Jason, a member of Cobalt, felt frustrated because they were close to making it to States but lost the final match. He’s disappointed, but wants to congratulate the winner, 16800 Trial and Terror. Moving forward, Cobalt will be working on color sensors for their intake box and perfecting the autonomous code. They want to make a magnetic capping feature, an idea that came from watching Fright Frenzy robot reveals and Isriah, one of their coaches.
Gold, Crimson, and Cobalt still have a lot to learn and a lot to work on before the end of their first year of FTC.
Last year, members of Gold and Crimson decided that instead of moving to FRC, they wanted to do another year of FTC. They united to create Central High School’s first FTC team for returning Robolancers members, Team 16941, Wrench Toast. Wrench Toast’s team goal is to both create a custom-designed competitive robot by using CAD and machining most of their parts.
This year’s Robolancers’ FTC coach is Sabrina. She’s a former Robolancer, and currently a college student studying social studies and secondary education and at Temple University. Wrench Toast members describe her as funny, smart, caring, and all around amazing. She’s dedicated to helping this year’s FTC members to work together and reach their full potential.
Sabrina as a Game Announcer at the Philadelphia Qualifier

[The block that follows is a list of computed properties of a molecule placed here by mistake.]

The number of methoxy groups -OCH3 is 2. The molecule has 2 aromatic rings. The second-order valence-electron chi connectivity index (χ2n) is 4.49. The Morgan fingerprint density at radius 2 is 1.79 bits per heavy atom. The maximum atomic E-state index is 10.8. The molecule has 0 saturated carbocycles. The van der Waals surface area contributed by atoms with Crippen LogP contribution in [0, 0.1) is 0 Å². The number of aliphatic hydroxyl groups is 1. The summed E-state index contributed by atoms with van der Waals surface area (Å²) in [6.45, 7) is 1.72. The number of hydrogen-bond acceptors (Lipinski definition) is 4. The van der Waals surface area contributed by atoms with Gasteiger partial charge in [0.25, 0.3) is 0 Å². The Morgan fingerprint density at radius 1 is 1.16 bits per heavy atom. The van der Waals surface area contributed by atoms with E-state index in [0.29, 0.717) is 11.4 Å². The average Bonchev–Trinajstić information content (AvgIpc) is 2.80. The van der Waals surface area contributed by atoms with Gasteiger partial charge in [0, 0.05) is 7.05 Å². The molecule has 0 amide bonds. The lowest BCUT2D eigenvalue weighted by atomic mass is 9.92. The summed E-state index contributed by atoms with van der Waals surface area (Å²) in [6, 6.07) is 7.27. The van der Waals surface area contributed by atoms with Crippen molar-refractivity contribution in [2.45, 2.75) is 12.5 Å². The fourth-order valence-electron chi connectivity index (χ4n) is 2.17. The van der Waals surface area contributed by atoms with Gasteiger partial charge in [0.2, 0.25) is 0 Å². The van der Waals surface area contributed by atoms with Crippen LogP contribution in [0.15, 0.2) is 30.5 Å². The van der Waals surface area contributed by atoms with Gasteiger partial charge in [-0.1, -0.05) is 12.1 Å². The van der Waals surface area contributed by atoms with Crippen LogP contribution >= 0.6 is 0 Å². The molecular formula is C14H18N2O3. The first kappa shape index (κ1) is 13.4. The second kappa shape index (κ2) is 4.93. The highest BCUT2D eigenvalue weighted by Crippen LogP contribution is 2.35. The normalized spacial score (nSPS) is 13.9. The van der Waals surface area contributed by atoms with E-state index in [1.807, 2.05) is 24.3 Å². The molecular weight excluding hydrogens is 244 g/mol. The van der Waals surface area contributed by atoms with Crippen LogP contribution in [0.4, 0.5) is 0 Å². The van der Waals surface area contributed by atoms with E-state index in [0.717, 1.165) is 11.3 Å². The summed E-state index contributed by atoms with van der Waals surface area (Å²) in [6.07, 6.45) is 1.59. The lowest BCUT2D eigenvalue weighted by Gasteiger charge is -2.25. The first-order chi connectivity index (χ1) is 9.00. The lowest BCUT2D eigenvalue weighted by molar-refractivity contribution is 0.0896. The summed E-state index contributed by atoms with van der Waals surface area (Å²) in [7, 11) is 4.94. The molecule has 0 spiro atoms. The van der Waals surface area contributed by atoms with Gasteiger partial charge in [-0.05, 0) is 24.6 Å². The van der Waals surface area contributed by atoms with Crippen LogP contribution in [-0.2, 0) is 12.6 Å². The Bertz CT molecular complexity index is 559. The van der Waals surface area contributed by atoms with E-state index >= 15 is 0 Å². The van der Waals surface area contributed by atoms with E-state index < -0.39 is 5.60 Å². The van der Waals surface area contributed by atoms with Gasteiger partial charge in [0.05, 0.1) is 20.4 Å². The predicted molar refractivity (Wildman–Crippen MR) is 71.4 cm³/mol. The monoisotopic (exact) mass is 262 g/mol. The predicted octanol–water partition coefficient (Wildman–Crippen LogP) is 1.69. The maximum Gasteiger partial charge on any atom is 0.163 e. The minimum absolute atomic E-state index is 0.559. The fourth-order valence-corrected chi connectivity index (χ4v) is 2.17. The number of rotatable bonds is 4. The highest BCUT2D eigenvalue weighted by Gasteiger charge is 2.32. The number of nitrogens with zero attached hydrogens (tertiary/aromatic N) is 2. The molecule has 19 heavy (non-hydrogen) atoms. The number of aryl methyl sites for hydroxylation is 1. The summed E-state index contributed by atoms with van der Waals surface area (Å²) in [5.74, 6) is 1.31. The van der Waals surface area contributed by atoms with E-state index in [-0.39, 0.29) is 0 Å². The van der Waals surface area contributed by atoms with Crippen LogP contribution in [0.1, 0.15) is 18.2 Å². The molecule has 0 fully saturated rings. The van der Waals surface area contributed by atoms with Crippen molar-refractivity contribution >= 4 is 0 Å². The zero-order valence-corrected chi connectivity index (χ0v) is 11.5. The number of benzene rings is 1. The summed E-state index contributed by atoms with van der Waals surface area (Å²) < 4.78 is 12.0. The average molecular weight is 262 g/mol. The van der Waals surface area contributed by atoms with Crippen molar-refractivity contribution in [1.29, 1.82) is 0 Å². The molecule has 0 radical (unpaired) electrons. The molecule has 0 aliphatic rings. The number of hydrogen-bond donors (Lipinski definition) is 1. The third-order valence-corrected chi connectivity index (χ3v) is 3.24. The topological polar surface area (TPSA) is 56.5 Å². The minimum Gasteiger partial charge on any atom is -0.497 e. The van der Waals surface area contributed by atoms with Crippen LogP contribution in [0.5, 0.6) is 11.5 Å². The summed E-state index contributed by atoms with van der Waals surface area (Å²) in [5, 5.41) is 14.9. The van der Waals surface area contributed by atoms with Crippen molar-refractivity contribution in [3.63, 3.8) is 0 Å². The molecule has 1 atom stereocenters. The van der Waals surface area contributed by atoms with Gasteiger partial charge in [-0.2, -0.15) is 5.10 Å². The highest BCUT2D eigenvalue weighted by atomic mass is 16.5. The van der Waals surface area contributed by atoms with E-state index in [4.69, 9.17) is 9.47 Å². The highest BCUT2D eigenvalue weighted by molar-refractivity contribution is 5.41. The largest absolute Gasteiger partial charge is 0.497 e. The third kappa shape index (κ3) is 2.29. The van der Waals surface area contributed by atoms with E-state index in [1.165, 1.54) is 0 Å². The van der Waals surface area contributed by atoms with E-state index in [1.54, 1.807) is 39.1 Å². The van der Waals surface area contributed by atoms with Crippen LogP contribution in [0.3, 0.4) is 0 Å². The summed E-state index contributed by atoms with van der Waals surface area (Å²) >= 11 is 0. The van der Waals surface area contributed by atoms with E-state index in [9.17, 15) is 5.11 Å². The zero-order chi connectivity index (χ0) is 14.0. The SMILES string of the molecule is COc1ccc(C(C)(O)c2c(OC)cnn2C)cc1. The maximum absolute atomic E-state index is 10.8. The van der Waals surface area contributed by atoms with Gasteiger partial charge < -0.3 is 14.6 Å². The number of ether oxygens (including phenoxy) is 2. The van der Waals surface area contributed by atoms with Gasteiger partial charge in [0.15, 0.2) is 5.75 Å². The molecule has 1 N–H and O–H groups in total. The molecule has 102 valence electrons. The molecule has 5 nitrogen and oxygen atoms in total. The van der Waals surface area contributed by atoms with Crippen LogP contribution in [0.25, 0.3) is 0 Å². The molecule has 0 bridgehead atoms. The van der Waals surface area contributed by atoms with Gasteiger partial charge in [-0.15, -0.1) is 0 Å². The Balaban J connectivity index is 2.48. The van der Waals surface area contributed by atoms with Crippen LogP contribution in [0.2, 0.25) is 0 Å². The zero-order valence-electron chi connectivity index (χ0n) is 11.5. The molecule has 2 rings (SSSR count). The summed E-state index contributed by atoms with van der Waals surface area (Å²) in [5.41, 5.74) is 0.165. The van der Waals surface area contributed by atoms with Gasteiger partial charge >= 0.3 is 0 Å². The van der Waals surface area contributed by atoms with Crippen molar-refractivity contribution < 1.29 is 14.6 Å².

The season for the team started in September, and they immediately started designing and planning at Kickoff. Their robot has come a long way since that Saturday. Wrench Toast’s black-and-yellow robot is well-rounded and can complete many tasks. Impressively, it can stack up to 9 blocks. During autonomous, it can bring over one block and park. The highest score Wrench Toast got during the qualification matches was 101.
Black and Yellow
Wrench Toast’s first scheduled qualifier was on January 18th, the South Central Qualifier. Unfortunately, the bus never came, and the team, along with Crimson, Gold, and other Robolancers, were out in the freezing weather for around an hour. Despite this setback, Wrench Toast still went to the Blue and White Qualifier the next day.
Their next qualifier was on February 8, the Philadelphia Qualifier. Wrench Toast ended the qualifying matches ranked first, and chose to be in an alliance with Team 8730, the Robogriffins, and Team 12308, the Bodine Ambassadors, and they became the winning alliance. Wrench Toast also won the Collins Aerospace Innovate Award, and came second place for the Design Award.
A few weeks later, on February 29th, Wrench Toast boarded a bus (that came on time) to York, PA for States. They ranked 7th after the qualification matches, and were second pick in an alliance with Team 6045, TwoBar, and Team 2818, G-force. They ended the event as division semi-finalists. Excitingly, team captain, Maria was chosen as one of Pennsylvania’s Dean’s List Finalists, the first one from our school as far as we can remember.
Congratulations to Wrench Toast for an amazing season and robot, Maria for her advancement, and Sabrina for being a great and supportive coach. (May the FIRST be with you all)
Last Saturday, February 8th, our three FTC teams hosted and competed at the Philadelphia Qualifier. Along with our FTC members, our FRC and Business members were also seen in the gym volunteering.
Both Gold and Crimson qualified for the semifinals, and were in an alliance together. By a small margin, they didn’t advance to the finals to face off against Wrench Toast’s alliance. Wrench Toast were their alliance’s captain, and they won the final matches, allowing them to become one of the teams advancing to States.